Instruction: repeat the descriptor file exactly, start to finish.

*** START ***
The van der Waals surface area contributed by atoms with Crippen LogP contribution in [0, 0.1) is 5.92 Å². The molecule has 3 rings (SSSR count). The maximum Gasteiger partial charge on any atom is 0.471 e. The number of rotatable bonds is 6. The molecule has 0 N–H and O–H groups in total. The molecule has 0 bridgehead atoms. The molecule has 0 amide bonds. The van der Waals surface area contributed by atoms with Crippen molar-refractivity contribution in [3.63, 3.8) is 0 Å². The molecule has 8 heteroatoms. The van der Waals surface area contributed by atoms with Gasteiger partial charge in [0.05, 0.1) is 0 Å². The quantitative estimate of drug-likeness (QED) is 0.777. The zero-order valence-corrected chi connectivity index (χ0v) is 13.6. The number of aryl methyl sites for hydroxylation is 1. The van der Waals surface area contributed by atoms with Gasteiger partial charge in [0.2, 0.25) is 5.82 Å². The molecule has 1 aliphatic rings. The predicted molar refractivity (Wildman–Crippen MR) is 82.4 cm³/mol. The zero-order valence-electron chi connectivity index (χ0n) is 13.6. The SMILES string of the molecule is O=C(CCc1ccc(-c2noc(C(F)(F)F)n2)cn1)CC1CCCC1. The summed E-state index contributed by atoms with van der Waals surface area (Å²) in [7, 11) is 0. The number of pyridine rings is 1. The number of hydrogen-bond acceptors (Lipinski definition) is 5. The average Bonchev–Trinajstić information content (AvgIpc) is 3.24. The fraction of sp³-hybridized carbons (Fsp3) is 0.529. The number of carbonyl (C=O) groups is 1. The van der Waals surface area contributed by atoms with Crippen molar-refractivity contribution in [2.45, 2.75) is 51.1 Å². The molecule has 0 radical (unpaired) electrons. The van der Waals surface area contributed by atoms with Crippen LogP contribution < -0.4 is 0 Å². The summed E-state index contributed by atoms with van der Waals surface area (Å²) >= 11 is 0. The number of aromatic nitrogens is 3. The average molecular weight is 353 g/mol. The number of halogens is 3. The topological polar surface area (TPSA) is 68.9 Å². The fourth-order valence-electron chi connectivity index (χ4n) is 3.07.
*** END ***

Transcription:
The van der Waals surface area contributed by atoms with Crippen LogP contribution in [0, 0.1) is 5.92 Å². The molecule has 3 rings (SSSR count). The maximum Gasteiger partial charge on any atom is 0.471 e. The number of rotatable bonds is 6. The molecule has 0 N–H and O–H groups in total. The molecule has 0 bridgehead atoms. The molecule has 0 amide bonds. The van der Waals surface area contributed by atoms with Crippen molar-refractivity contribution in [3.63, 3.8) is 0 Å². The molecule has 8 heteroatoms. The van der Waals surface area contributed by atoms with Gasteiger partial charge in [0.05, 0.1) is 0 Å². The quantitative estimate of drug-likeness (QED) is 0.777. The zero-order valence-corrected chi connectivity index (χ0v) is 13.6. The number of aryl methyl sites for hydroxylation is 1. The van der Waals surface area contributed by atoms with Gasteiger partial charge in [0.2, 0.25) is 5.82 Å². The molecule has 1 aliphatic rings. The predicted molar refractivity (Wildman–Crippen MR) is 82.4 cm³/mol. The zero-order valence-electron chi connectivity index (χ0n) is 13.6. The SMILES string of the molecule is O=C(CCc1ccc(-c2noc(C(F)(F)F)n2)cn1)CC1CCCC1. The summed E-state index contributed by atoms with van der Waals surface area (Å²) in [7, 11) is 0. The number of pyridine rings is 1. The number of hydrogen-bond acceptors (Lipinski definition) is 5. The average Bonchev–Trinajstić information content (AvgIpc) is 3.24. The fraction of sp³-hybridized carbons (Fsp3) is 0.529. The number of carbonyl (C=O) groups is 1. The van der Waals surface area contributed by atoms with Crippen molar-refractivity contribution in [2.45, 2.75) is 51.1 Å². The molecule has 0 radical (unpaired) electrons. The van der Waals surface area contributed by atoms with Crippen LogP contribution < -0.4 is 0 Å². The summed E-state index contributed by atoms with van der Waals surface area (Å²) >= 11 is 0. The number of aromatic nitrogens is 3. The average molecular weight is 353 g/mol. The number of halogens is 3. The topological polar surface area (TPSA) is 68.9 Å². The fourth-order valence-electron chi connectivity index (χ4n) is 3.07.